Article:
Reading Marie Collins’ statement, published here at
Empathy has its limits. I cannot imagine what it feels like to have been sexually abused as a child, especially by a priest. We all have had secrets, some more dark than others, that we would not like to shine a light on, but to have one’s personhood violated by someone whose vocation is to care with the love of Jesus Christ for his parishioners, well, that is a pain that I cannot even imagine.
Nor can I imagine the courage to continue fighting for the protection of children, knowing that every case you hear about, every obstacle you face in your attempts to reform the Church and to root out this sin, every interview you give to the press, will reanimate those dark memories of abuse. This residual pain is evident when Collins writes, “I have been asked about the Commission discussion and vote last Saturday at our Plenary. Why the silence and why have I not walked away? I have fought for transparency in the Church and in this case we must have transparency also, it is only fair to all those who feel they have once more been betrayed but the Church.” Even being at the Vatican, surrounded by so many clergy, must be an emotional challenge.
The most frustrating thing, surely, must be encountering obstruction to one’s efforts to help the Church. After all, it is clear by now, and was long clear to most, to anyone with eyes to see that the clergy sex abuse crisis has done more damage to the Catholic Church than any other single event in the last fifty years. A secular culture? That pales by comparison to the betrayal and despair that the sex abuse crisis caused.
And those are the obvious examples of the damage caused by the crisis. Notre Dame professors Nicole Garnett and Peg Brinig wrote an important book Lost Classroom, Lost Community analyzing the decline of social capital in neighborhoods where a Catholic school had closed. Ostensibly, that topic had nothing to do with the clergy sex abuse crisis. But, what did they find? The leading indicator of whether or not a Catholic school had closed in a given neighborhood was not demographic change in that neighborhood, not violence in the area, not poverty amongst the population. No, the leading indicator was whether or not the parish to which the school belonged had a priest who was an abuser.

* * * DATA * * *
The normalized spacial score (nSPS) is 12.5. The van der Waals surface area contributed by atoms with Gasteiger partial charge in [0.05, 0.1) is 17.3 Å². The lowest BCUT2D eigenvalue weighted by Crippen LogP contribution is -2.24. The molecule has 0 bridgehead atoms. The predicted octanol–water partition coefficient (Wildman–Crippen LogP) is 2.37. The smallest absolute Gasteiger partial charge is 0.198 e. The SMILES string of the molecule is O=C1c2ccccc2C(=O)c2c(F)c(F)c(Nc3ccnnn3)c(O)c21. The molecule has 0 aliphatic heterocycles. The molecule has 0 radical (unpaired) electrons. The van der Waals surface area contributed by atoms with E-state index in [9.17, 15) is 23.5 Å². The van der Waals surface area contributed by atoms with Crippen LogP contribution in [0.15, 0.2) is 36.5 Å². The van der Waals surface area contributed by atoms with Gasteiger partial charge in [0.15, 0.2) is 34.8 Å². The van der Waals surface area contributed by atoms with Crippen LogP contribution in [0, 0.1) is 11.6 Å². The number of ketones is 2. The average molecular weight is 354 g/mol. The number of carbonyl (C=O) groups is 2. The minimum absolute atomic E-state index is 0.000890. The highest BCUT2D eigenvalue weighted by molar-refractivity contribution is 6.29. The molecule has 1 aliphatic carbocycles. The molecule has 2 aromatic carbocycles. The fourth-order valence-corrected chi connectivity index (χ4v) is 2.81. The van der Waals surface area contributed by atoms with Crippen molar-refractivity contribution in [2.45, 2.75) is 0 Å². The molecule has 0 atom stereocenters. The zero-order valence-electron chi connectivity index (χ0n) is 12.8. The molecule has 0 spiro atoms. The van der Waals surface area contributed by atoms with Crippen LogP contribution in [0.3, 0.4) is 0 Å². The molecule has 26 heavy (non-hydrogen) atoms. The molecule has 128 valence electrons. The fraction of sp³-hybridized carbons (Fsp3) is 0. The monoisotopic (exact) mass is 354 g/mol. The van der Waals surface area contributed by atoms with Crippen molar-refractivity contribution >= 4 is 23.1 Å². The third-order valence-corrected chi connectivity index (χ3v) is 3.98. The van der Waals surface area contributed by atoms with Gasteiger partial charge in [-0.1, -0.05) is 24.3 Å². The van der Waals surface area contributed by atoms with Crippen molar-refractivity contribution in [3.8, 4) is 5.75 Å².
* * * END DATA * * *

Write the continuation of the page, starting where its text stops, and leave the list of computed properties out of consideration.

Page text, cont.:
Against all the original evil and evil consequences, Marie Collins and the members of the papal commission stand resolute. They are making progress. As she writes, “[The commission members] are working towards the implementation throughout the world of best practice in safeguarding, education in the area of abuse and justice for survivors. Policies produced are then recommended to the Pope. They are not pawns complicit in a PR exercise but good people with the safety of children at heart.” I imagine that some fellow survivors have hurled the accusation at Collins that she is complicit in a PR exercise. Think about that: The charge of betrayal leveled against someone who was so badly betrayed. Collins has courage and stamina of a kind I can’t even imagine.
Collins has something else too: the work at hand and the support of her fellow commission members, most especially Cardinal Sean O’Malley. In three of the four dioceses +O’Malley has served – Fall River, Palm Beach and now Boston – coping with the clergy sex abuse crisis has been a central task in his ministry, indeed, the reason he was sent to these dioceses was because they were in crisis and his commitment to helping the victims heal, protecting children now and in the future, and demanding justice for victims were all needed. To the rest of the world, the ways of the Vatican look Byzantine and almost unbelievably slow, but +O’Malley got this commission approved and working in record time. He, like Collins, has faced plenty of naysayers and obstructionists and only the high regard in which he is held by the pope and many cardinals has allowed the important work of the commission to prosper.
I believe that anyone who was victimized by a priest has the right to be angry for the rest of their lives. They have the right to be skeptical of the claims of Church authorities that the issue is being confronted. But, I do not believe they have the right to question the conscience of Marie Collins. Her determination to continue to work with the papal commission tells me all I need to know about her and about the commission. Yes, there are obstacles, and she is not shy about naming them. But, the work the commission has begun is real and the progress they are making is real too.
There is more work to be done. One thing we have learned from this crisis is that there will never be a time when we can lessen our sense of vigilance when it comes to the protection of children. Sadly, there will likely be powerful curial officials who deny the problem or wish to sweep it under the rug for some time to come. But, if the commission were really just a PR exercise, if the long, arduous work of training bishops and priests in best practices was not happening, if the obstructionists continually had the upper hand, can anyone doubt that Collins would have long since resigned?